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I need to connect some things (LEDs and other misc.) to the 12V rail in a car. I understand that this rail gets a beefy ~100V spike on ignition. I have also heard that the battery soaks this spike (like a big capacitor). In any case, should I add circuitry to prevent the spike from hitting my LEDs?

Let me know if you need clarification. Thanks in advance.

Edit: I am also interested in keeping MOSFETs and microcontrollers safe. Would hiding it behind an LM7812/LM317 offer protection?

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migrated from mechanics.stackexchange.com Jun 21 '17 at 11:40

This question came from our site for mechanics and DIY enthusiast owners of cars, trucks, and motorcycles.

  • \$\begingroup\$ Where did you read about the 100v spike? \$\endgroup\$ – Moab Jun 21 '17 at 0:33
  • \$\begingroup\$ An engineer told me. I assumed he had measured it. Or he was perhaps trolling. In any case, it makes perfect sense that the battery would soak this spike. Have you connected sensotive circuitry (with MOSFETs, microcontroller baboonery) to this 12V rail without protecting it? \$\endgroup\$ – user2497 Jun 21 '17 at 0:35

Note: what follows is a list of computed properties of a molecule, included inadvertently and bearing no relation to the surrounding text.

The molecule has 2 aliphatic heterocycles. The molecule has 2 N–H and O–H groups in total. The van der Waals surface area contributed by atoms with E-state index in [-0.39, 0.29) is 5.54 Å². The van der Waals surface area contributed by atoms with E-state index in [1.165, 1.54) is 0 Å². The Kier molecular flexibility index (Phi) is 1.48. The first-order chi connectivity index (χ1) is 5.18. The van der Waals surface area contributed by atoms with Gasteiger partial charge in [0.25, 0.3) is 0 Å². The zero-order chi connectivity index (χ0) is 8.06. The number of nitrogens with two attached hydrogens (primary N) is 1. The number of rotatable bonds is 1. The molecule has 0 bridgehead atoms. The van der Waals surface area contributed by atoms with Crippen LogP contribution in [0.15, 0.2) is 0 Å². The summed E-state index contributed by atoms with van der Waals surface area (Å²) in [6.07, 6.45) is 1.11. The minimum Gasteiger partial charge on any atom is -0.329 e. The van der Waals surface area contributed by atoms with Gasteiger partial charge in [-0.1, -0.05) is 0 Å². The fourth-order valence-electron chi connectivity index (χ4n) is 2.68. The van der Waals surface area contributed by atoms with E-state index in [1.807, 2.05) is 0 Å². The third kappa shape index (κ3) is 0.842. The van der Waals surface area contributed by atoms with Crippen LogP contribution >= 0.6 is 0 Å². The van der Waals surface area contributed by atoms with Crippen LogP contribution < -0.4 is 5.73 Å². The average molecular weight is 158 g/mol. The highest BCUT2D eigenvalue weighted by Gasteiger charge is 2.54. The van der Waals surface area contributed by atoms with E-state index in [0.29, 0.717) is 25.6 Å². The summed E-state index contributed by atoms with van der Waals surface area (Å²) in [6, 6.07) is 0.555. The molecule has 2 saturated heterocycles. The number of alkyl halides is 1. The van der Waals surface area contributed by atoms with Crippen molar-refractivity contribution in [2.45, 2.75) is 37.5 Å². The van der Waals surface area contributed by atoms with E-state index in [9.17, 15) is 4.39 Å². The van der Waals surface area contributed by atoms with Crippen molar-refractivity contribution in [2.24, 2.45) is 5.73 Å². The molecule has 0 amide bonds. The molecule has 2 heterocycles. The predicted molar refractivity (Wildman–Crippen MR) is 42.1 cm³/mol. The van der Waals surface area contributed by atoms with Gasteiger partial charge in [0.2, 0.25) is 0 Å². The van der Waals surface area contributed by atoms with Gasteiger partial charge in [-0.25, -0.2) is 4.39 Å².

• \$\begingroup\$ "sensotive circuitry (with MOSFETs, microcontroller baboonery" Maybe this info should have been in your question. \$\endgroup\$ – Moab Jun 21 '17 at 0:45
  • \$\begingroup\$ @Nasha Wow. Thanks, this is immensely useful information. \$\endgroup\$ – user2497 Jun 21 '17 at 12:46
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    \$\begingroup\$ @user2497 now you are with rocket scientists! \$\endgroup\$ – Moab Jun 22 '17 at 0:02
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It is not uncommon indeed to see voltage spikes as high as 100V or even 120V. Generally spikes are clamped. To what voltage first depends on country/local regulations and standards (when there are). The lowest clamp I've read about (sorry, I cannot get my hands on that document anymore) is about 40 volts, which is still too high in almost all cases. You will need some form of protection as soon as non-passive, non-resilient circuitry is involved. But don't take my word for it as it's a condensed version of what I remember. This is just an introduction to what the automotive environment can be.

You can search for terms "engine crank and load dump" to get an idea. This is what I did when I started my automotive projects. You might be interested as well in a dedicated application note from Texas Instruments. There's also a "simple" protection against load dump overvoltage from the same manufacturer.

As a final note be sure to select automotive components when designing your projects. Not that it won't work with ordinary parts but the automotive qualification guarantees that those parts are designed for the harsh automotive environment, which is not limited to just electrical "goodies".

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  • \$\begingroup\$ What aboot decoupling capacitors? If I add e.g. a 150V 100uF cap (should be enough for 400ms?), will I soften the impact of the spike? \$\endgroup\$ – user2497 Jun 21 '17 at 13:25